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Colonization of Spinach by Verticillium dahliae and Effects of Pathogen Localization on the Efficacy of Seed Treatments

March 2013 , Volume 103 , Number  3
Pages  268 - 280

Karunakaran Maruthachalam, Steven J. Klosterman, Amy Anchieta, Beiquan Mou, and Krishna V. Subbarao

First and fifth authors: Department of Plant Pathology, University of California-Davis, c/o U.S. Agricultural Research Station, 1636 E. Alisal St., Salinas, CA 93905; and second, third, and fourth authors: U.S. Department of Agriculture–Agricultural Research Service, Salinas, CA.

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Accepted for publication 15 November 2012.

Verticillium wilt on spinach (Spinacia oleracea) is caused by the soilborne fungus Verticillium dahliae. The pathogen is seedborne and transmission through seed is a major concern because of the dispersal of the pathogen to areas where fresh and processing spinach crops are grown in rotation with susceptible crops. Reduction in seedborne inoculum minimizes pathogen spread; therefore, knowledge of pathogen localization in seed is critical to develop methods to reduce seedborne inoculum. Spinach seedlings were inoculated with conidial suspensions of a green fluorescent protein-tagged strain of V. dahliae and colonization events were followed through seed production by confocal laser-scanning microscopy. Between 24 to 96 h postinoculation (PI), conidia germinated and formed hyphal colonies on root tips and in root elongation zones. Hyphae colonized root cortical tissues both intra and intercellularly by 2 weeks, and colonized the taproot xylem with abundant mycelia and conidia that led to vascular discoloration coincident with foliar symptom expression by 8 weeks PI. At 10 weeks PI, the xylem of the upper stem, inflorescence, and spinach seed parts, including the pericarp, seed coat, cotyledons, and radicle, had been colonized by the pathogen but not the perisperm (the diploid maternal tissue). Maximum concentration of the fungus was in the seed coat, the outermost layer of the vasculature. Infection of V. dahliae in spinach seed was systemic and transmissible to developing seedlings. Additional analyses indicated that fungicide and steam seed treatments reduced detectable levels of the pathogen but did not eliminate the pathogen from the seed. This information will assist in the development of seed treatments that will reduce the seedborne inoculum transmission to crop production fields.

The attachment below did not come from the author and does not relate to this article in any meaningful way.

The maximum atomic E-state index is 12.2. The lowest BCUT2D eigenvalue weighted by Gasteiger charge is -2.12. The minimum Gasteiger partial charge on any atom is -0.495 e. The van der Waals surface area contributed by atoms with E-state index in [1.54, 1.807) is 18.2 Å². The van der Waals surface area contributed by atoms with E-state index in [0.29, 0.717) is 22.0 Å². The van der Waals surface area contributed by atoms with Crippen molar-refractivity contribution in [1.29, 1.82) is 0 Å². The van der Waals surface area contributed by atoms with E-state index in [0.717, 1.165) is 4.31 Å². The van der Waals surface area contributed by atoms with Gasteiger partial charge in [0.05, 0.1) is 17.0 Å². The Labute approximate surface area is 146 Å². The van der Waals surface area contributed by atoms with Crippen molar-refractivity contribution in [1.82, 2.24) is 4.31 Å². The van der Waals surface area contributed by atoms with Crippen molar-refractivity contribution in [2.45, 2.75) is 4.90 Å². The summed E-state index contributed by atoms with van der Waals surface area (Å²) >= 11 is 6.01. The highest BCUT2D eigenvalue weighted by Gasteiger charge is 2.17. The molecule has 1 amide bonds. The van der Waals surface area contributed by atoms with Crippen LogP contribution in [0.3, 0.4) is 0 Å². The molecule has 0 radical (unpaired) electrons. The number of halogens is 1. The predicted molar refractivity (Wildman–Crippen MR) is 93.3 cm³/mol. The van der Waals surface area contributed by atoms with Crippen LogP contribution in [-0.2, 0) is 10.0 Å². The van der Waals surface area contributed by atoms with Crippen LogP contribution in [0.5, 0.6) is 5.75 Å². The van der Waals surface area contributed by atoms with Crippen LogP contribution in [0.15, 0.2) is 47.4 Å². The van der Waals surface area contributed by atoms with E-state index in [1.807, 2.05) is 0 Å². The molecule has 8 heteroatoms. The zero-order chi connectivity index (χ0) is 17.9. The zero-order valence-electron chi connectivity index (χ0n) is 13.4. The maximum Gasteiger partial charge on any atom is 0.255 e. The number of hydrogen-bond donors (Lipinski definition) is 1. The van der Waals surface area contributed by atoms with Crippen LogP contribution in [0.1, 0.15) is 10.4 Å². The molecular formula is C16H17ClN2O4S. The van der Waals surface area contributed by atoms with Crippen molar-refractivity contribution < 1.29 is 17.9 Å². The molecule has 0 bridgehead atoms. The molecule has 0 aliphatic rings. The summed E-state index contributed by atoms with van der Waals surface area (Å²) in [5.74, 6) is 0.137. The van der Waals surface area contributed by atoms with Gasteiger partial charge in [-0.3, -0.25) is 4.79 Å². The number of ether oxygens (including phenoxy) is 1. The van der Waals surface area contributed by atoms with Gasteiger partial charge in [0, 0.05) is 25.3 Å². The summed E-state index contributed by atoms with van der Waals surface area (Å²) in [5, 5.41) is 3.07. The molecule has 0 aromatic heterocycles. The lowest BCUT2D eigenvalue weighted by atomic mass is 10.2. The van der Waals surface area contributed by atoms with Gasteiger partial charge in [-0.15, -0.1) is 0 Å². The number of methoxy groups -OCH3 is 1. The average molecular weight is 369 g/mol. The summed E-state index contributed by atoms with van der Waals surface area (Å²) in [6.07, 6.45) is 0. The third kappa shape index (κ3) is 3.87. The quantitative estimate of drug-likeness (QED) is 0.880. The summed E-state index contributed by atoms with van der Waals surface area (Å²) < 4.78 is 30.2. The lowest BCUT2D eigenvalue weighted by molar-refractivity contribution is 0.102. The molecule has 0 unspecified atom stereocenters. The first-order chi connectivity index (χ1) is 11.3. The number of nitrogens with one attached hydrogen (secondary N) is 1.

This article is in the public domain and not copyrightable. It may be freely reprinted with customary crediting of the source. The American Phytopathological Society, 2013.